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Mitsubishi A6M5/5a Zero

 

Tamiya, 1/48 scale

S u m m a r y

Catalogue Number:

Tamiya kit number 61103 - Mitsubishi A6M5/5A Zero Fighter

Tamiya item number 12624 - A6M Zero Fighter Detail Up Parts Set

Scale: 1/48
Contents and Media:

Kit - 115 parts in grey plastic (aircraft); eight parts in clear; four standing pilot figures made up of 21 additional grey plastic parts; polythene caps; self-adhesive canopy masking sheet; decals for three marking options.

Upgrade - Photo-etched fret; three parts in stainless steel; spool of copper wire.

Price:

3,200 Yen (around USD$29.00) available online from HobbyLink Japan

Photo-etched Detail-Up Parts Set available separately for 900 Yen

Review Type: FirstLook
Advantages: All-new tooling; state-of-the-art quality in terms of moulding and surface features; wonderful detail; useful options including alternate drop tanks, positionable flaps, open and closed cowl flaps; three-part canopy; accurate; includes four standing Japanese pilot figures; high quality decals.
Disadvantages:  
Conclusion: Easily the best Zero in 1/48 scale - fabulously detailed and a pleasure to build

 

Reviewed by Brett Green


Tamiya's 1/48 scale A6M5/5a Zero is available online from HobbyLink Japan

 

FirstLook

 

Superlative Advisory

If you are offended by terms such as "extraordinary", "superb", "excellent" and "state of the art", you'd better stop reading now. A lot of these adjectives will follow!


 

Tamiya's 1/48 scale A6M5/5a Zero

Hasegawa released the first of their 1/48 scale Zero family more than ten years ago. At the time, they were state of the art - nicely detailed and quite accurate. These kits stand up well a decade later.

It was therefore a bit of a surprise to hear that Tamiya was planning an all-new 1/48 scale A6M5/5a kit. Did we really need a new Zero?

I humbly suggest, after having worked on this new release over the last week, that the answer is an emphatic "yes"!

Tamiya's new Zero outclasses the Hasegawa kits in virtually every respect. Let's take a look at the contents.

Tamiya's new 1/48 scale A6M5/5a Zero comprises 115 parts in grey plastic; eight parts in clear; four standing pilot figures made up of 21 additional grey plastic parts; polythene caps; a self-adhesive canopy masking sheet and decals for three marking options.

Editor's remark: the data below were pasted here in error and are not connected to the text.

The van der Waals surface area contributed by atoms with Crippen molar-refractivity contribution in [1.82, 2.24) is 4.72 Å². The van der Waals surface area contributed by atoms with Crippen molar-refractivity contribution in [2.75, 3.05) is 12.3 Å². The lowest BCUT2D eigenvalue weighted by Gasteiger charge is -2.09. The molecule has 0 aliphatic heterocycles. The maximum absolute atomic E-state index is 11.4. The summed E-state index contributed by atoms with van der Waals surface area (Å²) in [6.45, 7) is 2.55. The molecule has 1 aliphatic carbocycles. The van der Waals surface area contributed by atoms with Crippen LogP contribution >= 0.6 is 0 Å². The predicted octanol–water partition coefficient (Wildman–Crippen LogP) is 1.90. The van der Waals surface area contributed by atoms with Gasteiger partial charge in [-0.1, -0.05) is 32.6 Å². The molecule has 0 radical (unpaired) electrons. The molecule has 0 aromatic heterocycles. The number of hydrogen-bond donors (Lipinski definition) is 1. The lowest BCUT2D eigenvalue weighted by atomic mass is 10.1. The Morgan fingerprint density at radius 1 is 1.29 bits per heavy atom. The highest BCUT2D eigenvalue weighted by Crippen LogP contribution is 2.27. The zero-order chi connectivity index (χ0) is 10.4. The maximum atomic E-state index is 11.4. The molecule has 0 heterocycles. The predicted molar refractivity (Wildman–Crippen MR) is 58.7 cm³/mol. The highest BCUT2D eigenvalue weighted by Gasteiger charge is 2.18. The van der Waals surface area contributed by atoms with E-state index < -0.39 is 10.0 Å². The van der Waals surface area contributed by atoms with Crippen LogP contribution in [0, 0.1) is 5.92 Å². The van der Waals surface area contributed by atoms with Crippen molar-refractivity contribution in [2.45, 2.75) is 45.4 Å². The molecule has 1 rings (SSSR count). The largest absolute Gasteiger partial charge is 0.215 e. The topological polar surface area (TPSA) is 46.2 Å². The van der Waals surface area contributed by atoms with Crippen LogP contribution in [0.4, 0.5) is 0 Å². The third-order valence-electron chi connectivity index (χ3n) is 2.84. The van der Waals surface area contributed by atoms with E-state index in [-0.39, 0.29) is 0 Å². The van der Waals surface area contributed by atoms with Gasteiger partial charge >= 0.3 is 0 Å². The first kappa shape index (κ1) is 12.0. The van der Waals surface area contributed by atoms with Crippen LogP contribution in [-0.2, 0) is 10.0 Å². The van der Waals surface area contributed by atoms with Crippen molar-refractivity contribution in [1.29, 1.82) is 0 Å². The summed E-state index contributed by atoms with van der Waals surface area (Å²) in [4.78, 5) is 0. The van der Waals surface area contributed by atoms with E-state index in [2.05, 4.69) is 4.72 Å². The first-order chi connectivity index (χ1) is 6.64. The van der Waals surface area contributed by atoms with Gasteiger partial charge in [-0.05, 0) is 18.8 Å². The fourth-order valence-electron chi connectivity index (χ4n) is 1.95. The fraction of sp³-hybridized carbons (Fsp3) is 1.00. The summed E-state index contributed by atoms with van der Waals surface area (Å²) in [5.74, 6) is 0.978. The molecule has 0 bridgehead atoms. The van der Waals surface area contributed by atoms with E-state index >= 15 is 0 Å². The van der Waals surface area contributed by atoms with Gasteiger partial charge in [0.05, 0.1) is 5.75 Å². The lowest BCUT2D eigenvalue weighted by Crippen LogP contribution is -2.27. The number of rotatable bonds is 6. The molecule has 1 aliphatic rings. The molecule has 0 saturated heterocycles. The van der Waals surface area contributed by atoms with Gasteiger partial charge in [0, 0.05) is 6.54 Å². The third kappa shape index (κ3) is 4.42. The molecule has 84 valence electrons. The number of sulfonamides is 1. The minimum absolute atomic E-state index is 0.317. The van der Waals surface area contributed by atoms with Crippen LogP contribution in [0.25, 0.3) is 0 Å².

• Tamiya 1/48 scale A6M5/5a Zero Review by Brett Green: Image
  • Tamiya 1/48 scale A6M5/5a Zero Review by Brett Green: Image
  • Tamiya 1/48 scale A6M5/5a Zero Review by Brett Green: Image
  • Tamiya 1/48 scale A6M5/5a Zero Review by Brett Green: Image
  • Tamiya 1/48 scale A6M5/5a Zero Review by Brett Green: Image
  • Tamiya 1/48 scale A6M5/5a Zero Review by Brett Green: Image
  • Tamiya 1/48 scale A6M5/5a Zero Review by Brett Green: Image
  • Tamiya 1/48 scale A6M5/5a Zero Review by Brett Green: Image
  • Tamiya 1/48 scale A6M5/5a Zero Review by Brett Green: Image
  • Tamiya 1/48 scale A6M5/5a Zero Review by Brett Green: Image
  • Tamiya 1/48 scale A6M5/5a Zero Review by Brett Green: Image
  • Tamiya 1/48 scale A6M5/5a Zero Review by Brett Green: Image
  • Tamiya 1/48 scale A6M5/5a Zero Review by Brett Green: Image
  • Tamiya 1/48 scale A6M5/5a Zero Review by Brett Green: Image
  • Tamiya 1/48 scale A6M5/5a Zero Review by Brett Green: Image
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Moulding quality is perfect. Surface detail is mainly by way of very finely recessed panel lines, with some subtly raised fabric strips on control surfaces. Selected rows of subtle rivets are present along some of the panel lines.

Detail is extraordinary. The wheel wells are authentically deep and busy. The engine is made up of only six parts, but this engineering simplicity does nor compromise detail. Cooling fin detail is crisp, and a separate row of pushrods makes painting a breeze.